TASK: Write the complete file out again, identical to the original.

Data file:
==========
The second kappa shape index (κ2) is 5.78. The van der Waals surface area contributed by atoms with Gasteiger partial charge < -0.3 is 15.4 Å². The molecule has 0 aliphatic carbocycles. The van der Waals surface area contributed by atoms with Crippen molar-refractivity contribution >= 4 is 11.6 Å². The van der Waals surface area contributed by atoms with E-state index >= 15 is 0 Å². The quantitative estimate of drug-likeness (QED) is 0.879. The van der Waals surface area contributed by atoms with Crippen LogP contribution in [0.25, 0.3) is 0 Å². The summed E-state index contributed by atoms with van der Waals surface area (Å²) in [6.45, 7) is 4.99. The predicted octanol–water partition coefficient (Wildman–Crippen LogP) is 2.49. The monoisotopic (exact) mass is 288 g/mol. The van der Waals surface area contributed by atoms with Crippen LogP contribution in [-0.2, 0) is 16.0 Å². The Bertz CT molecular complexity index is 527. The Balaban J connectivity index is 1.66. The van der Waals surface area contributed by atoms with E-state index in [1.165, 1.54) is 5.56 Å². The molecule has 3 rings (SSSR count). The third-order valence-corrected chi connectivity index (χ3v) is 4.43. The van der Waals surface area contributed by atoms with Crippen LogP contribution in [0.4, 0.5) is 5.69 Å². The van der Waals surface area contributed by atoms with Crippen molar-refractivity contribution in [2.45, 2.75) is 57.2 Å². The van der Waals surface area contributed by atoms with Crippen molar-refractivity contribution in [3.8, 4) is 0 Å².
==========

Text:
The second kappa shape index (κ2) is 5.78. The van der Waals surface area contributed by atoms with Gasteiger partial charge < -0.3 is 15.4 Å². The molecule has 0 aliphatic carbocycles. The van der Waals surface area contributed by atoms with Crippen molar-refractivity contribution >= 4 is 11.6 Å². The van der Waals surface area contributed by atoms with E-state index >= 15 is 0 Å². The quantitative estimate of drug-likeness (QED) is 0.879. The van der Waals surface area contributed by atoms with Crippen LogP contribution in [0.25, 0.3) is 0 Å². The summed E-state index contributed by atoms with van der Waals surface area (Å²) in [6.45, 7) is 4.99. The predicted octanol–water partition coefficient (Wildman–Crippen LogP) is 2.49. The monoisotopic (exact) mass is 288 g/mol. The van der Waals surface area contributed by atoms with Crippen LogP contribution in [-0.2, 0) is 16.0 Å². The Bertz CT molecular complexity index is 527. The Balaban J connectivity index is 1.66. The van der Waals surface area contributed by atoms with E-state index in [1.165, 1.54) is 5.56 Å². The molecule has 3 rings (SSSR count). The third-order valence-corrected chi connectivity index (χ3v) is 4.43. The van der Waals surface area contributed by atoms with Crippen LogP contribution in [0.4, 0.5) is 5.69 Å². The van der Waals surface area contributed by atoms with Crippen molar-refractivity contribution in [2.45, 2.75) is 57.2 Å². The van der Waals surface area contributed by atoms with Crippen molar-refractivity contribution in [3.8, 4) is 0 Å².